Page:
Scores of beers on offer at annual festival

Kate Middleton needn't worry about something blue for her wedding to Prince William, thanks to the Durham Brewery, which has produced "Something Blue", a special beer to celebrate the occassion. Brewer Steve Gibbs pours a celebratory glass.
Kate Middleton needn't worry about something blue for her wedding to Prince William, thanks to the Durham Brewery, which has produced "Something Blue", a special beer to celebrate the occassion. Brewer Steve Gibbs pours a celebratory glass.
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MORE than 120 beers and 40 ciders and perrys are on offer at the Durham Beer Festival.

The festival, in Dunelm House, New Elvet, Durham City, has been held annually in the same venue 32 times, apart from a break in the 1980s when there was no festival due to declining interest in real ale.

“It’s a very different picture today,” said Peter Lawson, chairman of festival organisers the Durham branch of the Campaign for Real Ale (Camra). “There are 10 micro-breweries in the county with five or six new ones in the last couple of years.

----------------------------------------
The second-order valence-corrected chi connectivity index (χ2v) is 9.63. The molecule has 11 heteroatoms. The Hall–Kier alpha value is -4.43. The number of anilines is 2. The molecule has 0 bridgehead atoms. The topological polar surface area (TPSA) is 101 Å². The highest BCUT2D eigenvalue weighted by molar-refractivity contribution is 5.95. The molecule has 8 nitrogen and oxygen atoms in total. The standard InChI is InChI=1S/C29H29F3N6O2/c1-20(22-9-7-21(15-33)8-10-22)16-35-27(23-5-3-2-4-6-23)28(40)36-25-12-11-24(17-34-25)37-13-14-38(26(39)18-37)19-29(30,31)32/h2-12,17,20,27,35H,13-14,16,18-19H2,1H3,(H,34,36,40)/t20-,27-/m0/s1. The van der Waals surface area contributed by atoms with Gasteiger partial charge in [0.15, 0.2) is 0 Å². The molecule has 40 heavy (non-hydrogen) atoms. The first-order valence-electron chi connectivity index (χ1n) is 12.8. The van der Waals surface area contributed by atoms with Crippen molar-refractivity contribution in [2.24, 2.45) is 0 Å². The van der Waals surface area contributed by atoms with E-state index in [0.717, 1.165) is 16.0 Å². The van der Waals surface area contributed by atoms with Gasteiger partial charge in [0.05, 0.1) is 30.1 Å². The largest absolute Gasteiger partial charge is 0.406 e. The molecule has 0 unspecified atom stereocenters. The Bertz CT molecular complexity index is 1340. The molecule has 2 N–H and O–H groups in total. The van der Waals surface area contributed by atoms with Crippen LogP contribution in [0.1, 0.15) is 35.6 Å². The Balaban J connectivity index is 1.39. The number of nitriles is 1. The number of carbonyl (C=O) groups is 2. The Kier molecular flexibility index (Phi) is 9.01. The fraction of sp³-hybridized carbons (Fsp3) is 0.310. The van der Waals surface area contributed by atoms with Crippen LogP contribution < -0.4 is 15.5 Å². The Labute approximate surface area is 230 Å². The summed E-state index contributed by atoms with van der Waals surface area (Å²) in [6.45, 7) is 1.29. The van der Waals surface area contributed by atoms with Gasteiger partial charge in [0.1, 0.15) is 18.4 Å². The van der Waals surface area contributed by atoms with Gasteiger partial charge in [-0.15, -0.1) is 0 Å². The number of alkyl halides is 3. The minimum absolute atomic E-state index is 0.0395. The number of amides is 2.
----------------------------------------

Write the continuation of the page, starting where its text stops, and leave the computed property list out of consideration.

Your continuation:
“Branch membership is the highest I’ve known and while pubs are having a hard time, it tends to be the ones offering real ale which are doing better.”

Among the micro-breweries represented at the festival will be the Leamside Brewing Company, based at the Three Horseshoes, Leamside, near West Rainton.

“We have their Five Quarter 
and Brockwell beers,” said Mr Lawson. “The names are taken from the pit which used to be nearby – Five Quarter was one of the coal seams.

“Leamside is doing well. They are struggling to keep up with demand from the three pubs in their group.”

Festival goers this year will be able to lean on new bars, thanks to sponsorship from recycling company AVC Weeeco.

“The bars have given us a much more professional look than the old scaffolding,” said festival director Lindsey Wright. “All the beer is served through hand pumps after passing through a proper cooling system.

“We are grateful to the Tyneside and Northumberland branch of Camra for their help with equipment and setting up.

“JD Wetherspoon gave us 10 staff for a day which meant we could get ahead with the preparations. No one else is paid and it takes about 60 of us to set up and run the festival.”

Opening times are 11am to 11pm today and 11am to 9pm tomorrow.

Admission £3, and £1 for a glass, then £1.50 for each half pint token, or there is a £10 admission package including a glass, four tokens and a programme.

Twitter: @sunderlandecho